SINGAPORE - A national movement that provides resources for grassroots projects to equip Singaporeans with digital skills and help bridge the digital divide now has $7.6 million in funding, after donations and a dollar-for-dollar match by the Government.
Standard Chartered Bank and Keppel Corporation donated $1.3 million to the Digital for Life movement, adding to the $2.5 million contribution from the President's Challenge fund-raising campaign earlier.
With the Government matching the $3.8 million in donations dollar for dollar, the total amount of funds was increased to $7.6 million.
Announcing this on Tuesday (March 30) at an event at Suntec Singapore, Minister for Communications and Information S. Iswaran added that proposals for the movement will be called by the Government in the second quarter of this year to support community-led projects and activities that promote digital inclusion, literacy and wellness.
Noting that years worth of digitalisation took place in a few months last year across most of society amid the pandemic, Mr Iswaran said that “more than ever, digital inclusion is a matter of national priority”.
“We want every member of our economy and society to be able and ready to reap the digital dividend, regardless of their starting point,” he said.
The Digital for Life
The Digital for Life movement and the fund were launched last month by President Halimah Yacob, the patron of the movement, with an initial funding of $2.5 million from the President's Challenge.
The fund, set up by the Infocomm Media Development Authority (IMDA), is targeted to grow to $10 million over the next three years.
Digital for Life was established to help strengthen the country's digital resilience and help people identify or reduce digital risks, even as Covid-19 hastened digitalisation and threatens to leave people behind.
Since the launch of Digital for Life, three organisations - TriGenerational Homecare (TriGen), Engineering Good and Google - have been supporting it and will expand their efforts to equip children, young people and senior citizens with digital skills and knowledge.
IMDA chief executive Lew Chuen Hong said that the Government has received an "outpouring of support from many like-minded organisations and individuals".
Non-profit organisation Engineering Good will partner 3Pumpkins and Project D.I.P to teach students basic computer skills and equip young people with laptop repair and troubleshooting skills so they can serve as IT ambassadors for their community.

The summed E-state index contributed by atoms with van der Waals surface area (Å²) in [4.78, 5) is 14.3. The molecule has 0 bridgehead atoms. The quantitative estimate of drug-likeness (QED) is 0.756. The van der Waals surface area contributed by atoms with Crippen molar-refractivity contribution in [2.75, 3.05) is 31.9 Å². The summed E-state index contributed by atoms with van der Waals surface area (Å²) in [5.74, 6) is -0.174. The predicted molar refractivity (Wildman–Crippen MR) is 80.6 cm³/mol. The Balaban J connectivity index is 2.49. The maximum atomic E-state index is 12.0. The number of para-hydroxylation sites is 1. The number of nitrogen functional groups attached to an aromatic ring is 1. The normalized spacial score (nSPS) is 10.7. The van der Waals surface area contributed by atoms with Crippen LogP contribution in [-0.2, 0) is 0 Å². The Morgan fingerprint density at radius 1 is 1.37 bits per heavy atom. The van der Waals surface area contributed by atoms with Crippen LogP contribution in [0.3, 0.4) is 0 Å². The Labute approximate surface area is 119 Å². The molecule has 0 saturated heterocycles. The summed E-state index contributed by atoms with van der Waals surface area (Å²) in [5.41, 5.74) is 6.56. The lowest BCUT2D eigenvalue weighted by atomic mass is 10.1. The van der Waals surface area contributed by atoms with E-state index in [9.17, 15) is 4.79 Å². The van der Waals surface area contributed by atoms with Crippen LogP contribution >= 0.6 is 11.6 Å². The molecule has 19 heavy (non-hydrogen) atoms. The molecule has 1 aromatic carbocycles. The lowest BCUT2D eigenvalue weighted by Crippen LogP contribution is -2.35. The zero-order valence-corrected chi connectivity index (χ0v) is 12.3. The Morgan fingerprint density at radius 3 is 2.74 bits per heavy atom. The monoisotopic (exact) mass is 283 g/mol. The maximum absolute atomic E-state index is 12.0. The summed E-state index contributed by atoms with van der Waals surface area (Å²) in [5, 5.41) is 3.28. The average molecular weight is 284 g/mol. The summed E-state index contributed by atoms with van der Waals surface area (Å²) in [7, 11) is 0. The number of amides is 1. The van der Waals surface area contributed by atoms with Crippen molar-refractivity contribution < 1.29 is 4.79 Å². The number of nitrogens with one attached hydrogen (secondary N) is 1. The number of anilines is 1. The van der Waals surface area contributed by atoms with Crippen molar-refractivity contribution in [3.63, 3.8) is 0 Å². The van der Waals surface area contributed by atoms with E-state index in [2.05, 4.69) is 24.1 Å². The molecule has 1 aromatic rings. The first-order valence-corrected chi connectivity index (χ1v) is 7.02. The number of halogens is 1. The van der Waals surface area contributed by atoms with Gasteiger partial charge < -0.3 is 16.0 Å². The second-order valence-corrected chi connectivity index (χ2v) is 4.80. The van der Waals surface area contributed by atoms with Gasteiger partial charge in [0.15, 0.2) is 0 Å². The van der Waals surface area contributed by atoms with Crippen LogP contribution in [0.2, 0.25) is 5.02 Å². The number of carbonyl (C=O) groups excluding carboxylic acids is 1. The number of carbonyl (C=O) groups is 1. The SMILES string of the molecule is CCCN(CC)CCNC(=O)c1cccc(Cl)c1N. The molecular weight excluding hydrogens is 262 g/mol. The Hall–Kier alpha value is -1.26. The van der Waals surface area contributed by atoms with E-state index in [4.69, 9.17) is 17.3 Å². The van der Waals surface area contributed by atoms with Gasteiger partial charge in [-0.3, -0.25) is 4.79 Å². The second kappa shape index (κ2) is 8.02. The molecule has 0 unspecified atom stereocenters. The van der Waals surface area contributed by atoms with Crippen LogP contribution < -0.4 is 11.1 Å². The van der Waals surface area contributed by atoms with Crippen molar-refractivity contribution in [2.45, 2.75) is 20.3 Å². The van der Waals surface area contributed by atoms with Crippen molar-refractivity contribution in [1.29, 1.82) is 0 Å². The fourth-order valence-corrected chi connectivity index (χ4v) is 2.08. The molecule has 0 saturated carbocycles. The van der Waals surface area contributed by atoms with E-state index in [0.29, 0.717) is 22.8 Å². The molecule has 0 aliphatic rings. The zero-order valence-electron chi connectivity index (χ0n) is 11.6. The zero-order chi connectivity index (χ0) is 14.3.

Tech giant Google has worked with the Media Literacy Council to encourage primary school pupils to use the Internet safely, through a free game called Interland last year. Google is now in talks with the National University of Singapore for their student volunteers to bring Interland to disadvantaged children and young people.
For TriGen, a non-profit organisation started by healthcare professionals to serve vulnerable seniors in the community, it has been working with various partners on a Project Wire Up initiative during the pandemic to help seniors who may be left behind digitally.
TriGen noted that with social distancing measures in place to limit the spread of Covid-19, people in their 60s or older struggled with a growing sense of isolation and loneliness.
Project Wire Up, which was launched in June last year, was aimed at addressing this. Providing digital skills to the elderly allows them to connect better socially and access essential services like consulting with healthcare professionals through video conferencing.
TriGen has trained about 150 seniors so far and, by the end of June, it hopes to equip 200 vulnerable seniors - many of whom live alone - with a smartphone and an Internet connection, and pair them up with a teacher to help them use these well, such as how to use WhatsApp, make video calls and search for things online.
The initiative now has 115 volunteers, up from 40 initially, who are trained to help teach seniors tech skills.
TriGen is working with Singapore General Hospital (SGH), IMDA, NTUC Health, Montfort Care and Radin Mas Community Centre on the project.
Project Wire Up started with the elderly from SGH’s Hospital to Home programme. TriGen plans to tap the Digital for Life fund to, among other things, expand and help more residents from rental flats around SGH such as Bukit Merah, Tiong Bahru and Bukit Ho Swee.
For more details on Digital for Life, such as applying for funding support or donating to the movement, visit this website.
Meanwhile, IMDA recognised nine organisations and six people at its annual Partners' Appreciation event at Suntec Singapore on Tuesday.
They were honoured for their efforts from 2019 to 2020 in supporting the Government's initiatives to get people digitally ready.
For instance, tech company Grab received the IMDA Volunteer Partner Award for organising the Merdeka Generation Digital Clinics in 2019 to teach close to 3,500 seniors digital skills.
ST Engineering was among the donors and sponsors given special recognition for donating $1 million to IMDA's Digital Access Programme and Mobile Access for Seniors scheme.
The donation helped needy people, such as seniors, to pay for the co-payment for subsidised smartphones, personal computers and connectivity, as well as fibre broadband registration.
Google was honoured for contributing $1 million to co-fund its Code in the Community programme to bring free coding classes to underprivileged students.